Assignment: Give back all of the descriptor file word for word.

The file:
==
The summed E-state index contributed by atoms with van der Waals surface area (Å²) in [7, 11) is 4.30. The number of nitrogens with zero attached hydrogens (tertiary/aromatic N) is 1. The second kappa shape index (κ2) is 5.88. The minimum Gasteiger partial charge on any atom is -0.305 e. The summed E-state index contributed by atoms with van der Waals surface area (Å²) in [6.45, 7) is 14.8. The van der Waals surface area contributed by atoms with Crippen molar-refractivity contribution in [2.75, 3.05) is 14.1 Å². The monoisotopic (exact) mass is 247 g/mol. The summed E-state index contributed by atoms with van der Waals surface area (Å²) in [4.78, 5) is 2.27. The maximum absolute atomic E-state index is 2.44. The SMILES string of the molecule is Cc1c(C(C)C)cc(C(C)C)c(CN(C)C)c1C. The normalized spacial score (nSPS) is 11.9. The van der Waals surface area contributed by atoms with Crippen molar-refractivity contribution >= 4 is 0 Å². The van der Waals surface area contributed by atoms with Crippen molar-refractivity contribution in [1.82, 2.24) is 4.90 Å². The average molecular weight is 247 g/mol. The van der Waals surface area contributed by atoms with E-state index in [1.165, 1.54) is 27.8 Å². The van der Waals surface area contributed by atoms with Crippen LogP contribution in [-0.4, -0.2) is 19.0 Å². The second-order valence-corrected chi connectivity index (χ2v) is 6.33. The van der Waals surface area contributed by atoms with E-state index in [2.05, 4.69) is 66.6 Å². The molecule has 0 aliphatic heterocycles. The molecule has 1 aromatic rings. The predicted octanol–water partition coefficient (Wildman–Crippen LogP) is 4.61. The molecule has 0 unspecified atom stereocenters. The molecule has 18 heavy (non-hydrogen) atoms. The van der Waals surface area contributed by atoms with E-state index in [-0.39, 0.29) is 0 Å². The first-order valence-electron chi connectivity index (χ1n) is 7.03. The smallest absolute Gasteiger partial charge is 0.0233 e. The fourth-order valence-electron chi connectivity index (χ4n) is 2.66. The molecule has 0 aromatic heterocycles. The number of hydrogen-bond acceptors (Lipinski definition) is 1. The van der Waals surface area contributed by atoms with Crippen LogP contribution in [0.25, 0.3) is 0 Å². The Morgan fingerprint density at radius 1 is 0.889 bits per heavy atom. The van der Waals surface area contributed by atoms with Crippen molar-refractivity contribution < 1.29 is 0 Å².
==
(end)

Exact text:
The summed E-state index contributed by atoms with van der Waals surface area (Å²) in [7, 11) is 4.30. The number of nitrogens with zero attached hydrogens (tertiary/aromatic N) is 1. The second kappa shape index (κ2) is 5.88. The minimum Gasteiger partial charge on any atom is -0.305 e. The summed E-state index contributed by atoms with van der Waals surface area (Å²) in [6.45, 7) is 14.8. The van der Waals surface area contributed by atoms with Crippen molar-refractivity contribution in [2.75, 3.05) is 14.1 Å². The monoisotopic (exact) mass is 247 g/mol. The summed E-state index contributed by atoms with van der Waals surface area (Å²) in [4.78, 5) is 2.27. The maximum absolute atomic E-state index is 2.44. The SMILES string of the molecule is Cc1c(C(C)C)cc(C(C)C)c(CN(C)C)c1C. The normalized spacial score (nSPS) is 11.9. The van der Waals surface area contributed by atoms with Crippen molar-refractivity contribution >= 4 is 0 Å². The van der Waals surface area contributed by atoms with Crippen molar-refractivity contribution in [1.82, 2.24) is 4.90 Å². The average molecular weight is 247 g/mol. The van der Waals surface area contributed by atoms with E-state index in [1.165, 1.54) is 27.8 Å². The van der Waals surface area contributed by atoms with Crippen LogP contribution in [-0.4, -0.2) is 19.0 Å². The second-order valence-corrected chi connectivity index (χ2v) is 6.33. The van der Waals surface area contributed by atoms with E-state index in [2.05, 4.69) is 66.6 Å². The molecule has 0 aliphatic heterocycles. The molecule has 1 aromatic rings. The predicted octanol–water partition coefficient (Wildman–Crippen LogP) is 4.61. The molecule has 0 unspecified atom stereocenters. The molecule has 18 heavy (non-hydrogen) atoms. The van der Waals surface area contributed by atoms with E-state index in [-0.39, 0.29) is 0 Å². The first-order valence-electron chi connectivity index (χ1n) is 7.03. The smallest absolute Gasteiger partial charge is 0.0233 e. The fourth-order valence-electron chi connectivity index (χ4n) is 2.66. The molecule has 0 aromatic heterocycles. The number of hydrogen-bond acceptors (Lipinski definition) is 1. The van der Waals surface area contributed by atoms with Crippen LogP contribution in [0.25, 0.3) is 0 Å². The Morgan fingerprint density at radius 1 is 0.889 bits per heavy atom. The van der Waals surface area contributed by atoms with Crippen molar-refractivity contribution < 1.29 is 0 Å².